As part of the University-wide Tuākana community, The School of Environment Tuākana Programme aims to provide a welcoming learning environment for, and enhance the success of, all of our Māori and Pacific students. We are led by the principles of tautoko (support) and whanaungatanga (connection), and hope you find a home here at the School. Students who have identified as Māori and/or Pacific will receive an invitation to our online portal introducing the Programme, the resources we have available, and how you can get involved.
Māori and Pacific students are encouraged to contact Sonia Fonua (s.fonua@auckland.ac.nz) or Kimoro Taiepa (kimoro.taiepa@auckland.ac.nz) for information about the Tuākana programme.

Workload Expectations

This course is a standard 15 point course and students are expected to spend 10 hours per week involved in each 15 point course that they are enrolled in.

For this course, you can expect 15 hours of lectures, 20 hours of tutorials and group activities, 30 hours of reading and analysis and 85 hours of assignments and/or test preparation.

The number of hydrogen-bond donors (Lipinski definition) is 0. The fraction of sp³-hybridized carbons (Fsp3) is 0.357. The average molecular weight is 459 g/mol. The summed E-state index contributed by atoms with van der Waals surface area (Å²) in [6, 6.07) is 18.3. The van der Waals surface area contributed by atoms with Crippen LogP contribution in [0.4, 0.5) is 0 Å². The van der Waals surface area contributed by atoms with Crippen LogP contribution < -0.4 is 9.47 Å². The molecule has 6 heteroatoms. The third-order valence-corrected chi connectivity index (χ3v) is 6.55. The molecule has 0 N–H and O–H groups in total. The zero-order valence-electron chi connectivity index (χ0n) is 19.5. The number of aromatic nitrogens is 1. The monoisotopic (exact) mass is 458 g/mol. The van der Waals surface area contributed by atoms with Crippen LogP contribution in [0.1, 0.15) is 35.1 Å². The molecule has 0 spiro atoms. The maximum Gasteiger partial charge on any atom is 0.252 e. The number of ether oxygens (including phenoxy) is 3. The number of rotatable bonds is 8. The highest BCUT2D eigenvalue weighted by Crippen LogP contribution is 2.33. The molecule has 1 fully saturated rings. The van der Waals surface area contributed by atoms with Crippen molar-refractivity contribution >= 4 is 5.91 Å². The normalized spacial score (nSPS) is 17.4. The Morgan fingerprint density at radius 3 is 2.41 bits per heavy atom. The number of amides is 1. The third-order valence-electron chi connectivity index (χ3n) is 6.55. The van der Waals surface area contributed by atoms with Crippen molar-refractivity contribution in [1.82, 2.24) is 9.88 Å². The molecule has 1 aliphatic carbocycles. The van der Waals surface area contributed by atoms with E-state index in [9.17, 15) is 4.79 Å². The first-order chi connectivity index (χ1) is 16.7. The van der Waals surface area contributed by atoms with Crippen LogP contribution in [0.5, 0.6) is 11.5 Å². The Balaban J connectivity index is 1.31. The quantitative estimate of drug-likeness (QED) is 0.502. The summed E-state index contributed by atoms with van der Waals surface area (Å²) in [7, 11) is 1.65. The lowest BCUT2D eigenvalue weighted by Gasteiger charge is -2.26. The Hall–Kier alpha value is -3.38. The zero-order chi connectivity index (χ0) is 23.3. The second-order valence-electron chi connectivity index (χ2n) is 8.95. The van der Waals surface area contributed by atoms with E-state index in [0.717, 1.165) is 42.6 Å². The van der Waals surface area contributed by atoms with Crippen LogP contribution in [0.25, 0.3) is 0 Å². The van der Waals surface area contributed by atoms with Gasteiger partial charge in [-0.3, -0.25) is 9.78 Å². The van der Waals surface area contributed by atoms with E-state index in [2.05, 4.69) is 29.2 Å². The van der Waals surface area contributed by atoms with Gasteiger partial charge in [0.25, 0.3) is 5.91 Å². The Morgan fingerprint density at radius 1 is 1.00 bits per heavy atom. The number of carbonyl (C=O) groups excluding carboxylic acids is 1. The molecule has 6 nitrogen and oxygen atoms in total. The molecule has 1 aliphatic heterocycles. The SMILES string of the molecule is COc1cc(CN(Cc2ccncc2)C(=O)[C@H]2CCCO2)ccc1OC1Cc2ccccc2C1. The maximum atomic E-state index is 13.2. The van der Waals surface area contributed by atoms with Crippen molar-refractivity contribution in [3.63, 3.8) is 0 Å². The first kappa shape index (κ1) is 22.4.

Delivery Mode

Campus Experience

Attendance is required at scheduled activities including lectures, class activities and assignments to complete components of the course.
Lectures will be available as recordings where possible. Other learning activities including meetings will be available as recordings where possible.
The activities for the course are scheduled as a block delivery plus field trip.

Learning Resources

Course materials are made available in a learning and collaboration tool called Canvas which also includes reading lists and lecture recordings (where available).

Please remember that the recording of any class on a personal device requires the permission of the instructor.